Sunday, September 27, 2015

Read this before flying a drone



MORGANTOWN, PENNSYLVANIA  --- 

The drones are coming.

Berks County businesses are just starting to tap into the potential of drones, otherwise known as unmanned aircraft systems.

Similar to radio-controlled model aircraft, drones offer affordable capabilities for surveying and photographing from heights up to 400 feet.
But, while hobbyists are relatively free to fly as they want within safety guidelines, business owners need to prove their airworthiness to the Federal Aviation Administration.

If you fly a drone for commercial purposes, then you need to get what is called a Section 333 exemption. This is a temporary regulatory fix as the FAA catches up with technology and creates rules overseeing drone flight.

Businesses that don't get an exemption fly at a risk: If caught, they can be fined as much as $250,000, depending on the danger they put others in. Such an incident can impair any chances to legally fly a drone and they can lose the drone itself, which can cost anywhere from a few hundred dollars to $10,000.

Can take drone away

"If you don't (get an exemption) and someone calls the cops, they'll come to take it (the drone) away," said David Speace, owner of DZP Video/Multimedia Inc., New Morgan. DZP has an exemption and has used drone footage in a documentary of Bowmansville Roller Mill in Lancaster County as well as for golf courses and real estate companies.

DZP is one of a few businesses in Berks have the Section 333 exemption.

Speace often works with Mike Levin, a photographer with lots of drone experience from Roslyn, Montgomery County. Levin also has a Section 333 exemption.
Levin said drones make aerial video and photographs more affordable and better.

"It's a flying tripod," said Levin, a former photographer for the Philadelphia Inquirer who has training as an air traffic controller. "I can traverse an area as if I was a bird. It's the ultimate tool."

Levin has to keep a log of his flights and submit it to the FAA. He also has to notify nearby airports if he is flying.

Working with drones

 
Levin has been working with drones for four years, starting out with cheaper, expendable models and progressing to more professional models for his commercial clients.

"I'm not about to crash money into weeds anymore," Levin said.

Experience as a commercial pilot is probably what helped Zackary Tempesco, Muhlenberg Township, get his Section 333 exemption. Tempesco works with his brother, a photographer and graphic designer, to do aerial photography for their business, Photobatic.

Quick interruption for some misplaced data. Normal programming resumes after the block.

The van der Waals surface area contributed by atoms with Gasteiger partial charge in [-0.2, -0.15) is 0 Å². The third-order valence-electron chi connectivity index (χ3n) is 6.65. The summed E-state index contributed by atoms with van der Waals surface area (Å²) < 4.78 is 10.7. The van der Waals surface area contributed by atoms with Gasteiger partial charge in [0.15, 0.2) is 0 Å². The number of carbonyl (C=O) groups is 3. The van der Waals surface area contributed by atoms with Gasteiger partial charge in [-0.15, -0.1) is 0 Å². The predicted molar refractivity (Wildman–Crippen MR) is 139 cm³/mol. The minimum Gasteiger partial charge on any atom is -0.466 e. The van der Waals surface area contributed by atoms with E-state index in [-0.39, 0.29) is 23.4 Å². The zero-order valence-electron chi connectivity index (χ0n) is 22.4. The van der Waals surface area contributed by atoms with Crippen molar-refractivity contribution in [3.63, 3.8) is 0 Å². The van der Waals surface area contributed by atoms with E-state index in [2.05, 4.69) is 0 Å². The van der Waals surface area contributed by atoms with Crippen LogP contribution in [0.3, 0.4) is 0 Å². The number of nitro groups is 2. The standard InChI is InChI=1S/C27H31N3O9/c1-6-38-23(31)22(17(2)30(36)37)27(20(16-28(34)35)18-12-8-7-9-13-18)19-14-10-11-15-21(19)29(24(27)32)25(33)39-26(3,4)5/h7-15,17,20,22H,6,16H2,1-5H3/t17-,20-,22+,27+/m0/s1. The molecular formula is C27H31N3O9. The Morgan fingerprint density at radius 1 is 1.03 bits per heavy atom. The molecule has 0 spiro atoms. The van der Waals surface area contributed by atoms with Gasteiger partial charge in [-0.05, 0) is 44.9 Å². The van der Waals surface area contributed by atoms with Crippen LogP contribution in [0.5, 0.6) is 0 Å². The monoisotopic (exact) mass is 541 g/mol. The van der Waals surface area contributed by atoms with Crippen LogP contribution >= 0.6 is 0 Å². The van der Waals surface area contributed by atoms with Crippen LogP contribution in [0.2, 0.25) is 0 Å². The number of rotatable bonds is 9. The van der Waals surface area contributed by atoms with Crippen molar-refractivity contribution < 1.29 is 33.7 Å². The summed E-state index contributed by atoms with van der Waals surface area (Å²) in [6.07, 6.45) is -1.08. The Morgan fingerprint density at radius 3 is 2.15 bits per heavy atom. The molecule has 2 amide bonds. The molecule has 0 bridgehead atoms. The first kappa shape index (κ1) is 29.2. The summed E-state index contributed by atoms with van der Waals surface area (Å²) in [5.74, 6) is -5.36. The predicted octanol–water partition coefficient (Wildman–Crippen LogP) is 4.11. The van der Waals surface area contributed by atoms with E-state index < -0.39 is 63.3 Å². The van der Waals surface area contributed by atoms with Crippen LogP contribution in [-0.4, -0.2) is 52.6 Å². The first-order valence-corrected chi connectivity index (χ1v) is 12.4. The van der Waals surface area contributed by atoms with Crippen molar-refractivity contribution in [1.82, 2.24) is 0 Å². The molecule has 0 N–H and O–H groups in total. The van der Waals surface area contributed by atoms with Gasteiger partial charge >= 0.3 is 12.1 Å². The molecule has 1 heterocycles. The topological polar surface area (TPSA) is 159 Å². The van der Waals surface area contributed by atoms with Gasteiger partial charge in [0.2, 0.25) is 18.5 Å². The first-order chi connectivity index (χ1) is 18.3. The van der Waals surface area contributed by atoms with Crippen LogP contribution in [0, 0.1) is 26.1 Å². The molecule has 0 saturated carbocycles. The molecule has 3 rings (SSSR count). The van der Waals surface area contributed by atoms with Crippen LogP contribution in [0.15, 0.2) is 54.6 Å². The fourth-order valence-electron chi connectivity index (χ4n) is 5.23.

Tempesco said flying a drone isn't really like flying a plane because the pilot is oriented differently. Understanding FAA rules and safety measures does translate to drone flying, said Tempesco, 28, who has been flying model aircraft since he was 14.

Photobatic clients include a bank, real estate companies and farms. He charges $75 to $125 for a 10 picture package.

Combining skills

Combining photographic and video skills with drone-flying is the challenge and the benefit. Speace said that gratuitous drone footage in a video doesn't move a story forward, and it holds no benefit for a viewer. As an experienced producer, he knows how to use the footage best.

It's about not just a shot from up high but a well-composed shot, Levin said.

Commercial drone business applications need to be complemented by good photography and video skills, said John Secoges of Secoges Photographics LLC, Spring Township.

"It took 28 years as a professional for me to put a camera in a position that I'm able to now." Secoges said.

Secoges has a drone for personal use and has recently filed for Section 333 exemption. He's tested it on properties of clients, but is not working commercially or selling photographs or footage. He recognized a few years ago drones would be an important tool for his business.

"This is something I've been looking at for three years," Secoges said.

He finally decided to buy a drone when prices came down. His DJI Phantom 3 quadcopter cost $1,300. A similar drone would have cost about $7,000 two years ago, he said.

"I hope to be cleared within the year," Secoges said. "Right now I'm honing my skills. "

Insurance coverage and safety awareness

 
As a hobbyist, the drone falls under Secoges' homeowners insurance.

Tempesco said finding insurance to cover up to $1 million in mishaps, as a commercial operation wasn't difficult or too expensive. That could change as more drones enter the air.

All the operators interviewed said safety is a paramount concern. They also noted that drones have homing features and software limitations that keep the drone from flying too high.

Secoges said a surprise was how easy it was to fly.

"Basically, it is ready to fly out of the box," Secoges said.

The prospect of new photo angles via drones is exciting, even after nearly three decades in the business, said Secoges.


Teaching emerging technology

 
The potential for reaching high spots and for teaching an emerging technology is what drew Kutztown University's Eric Laub to drones. Laub is an instructor of physics.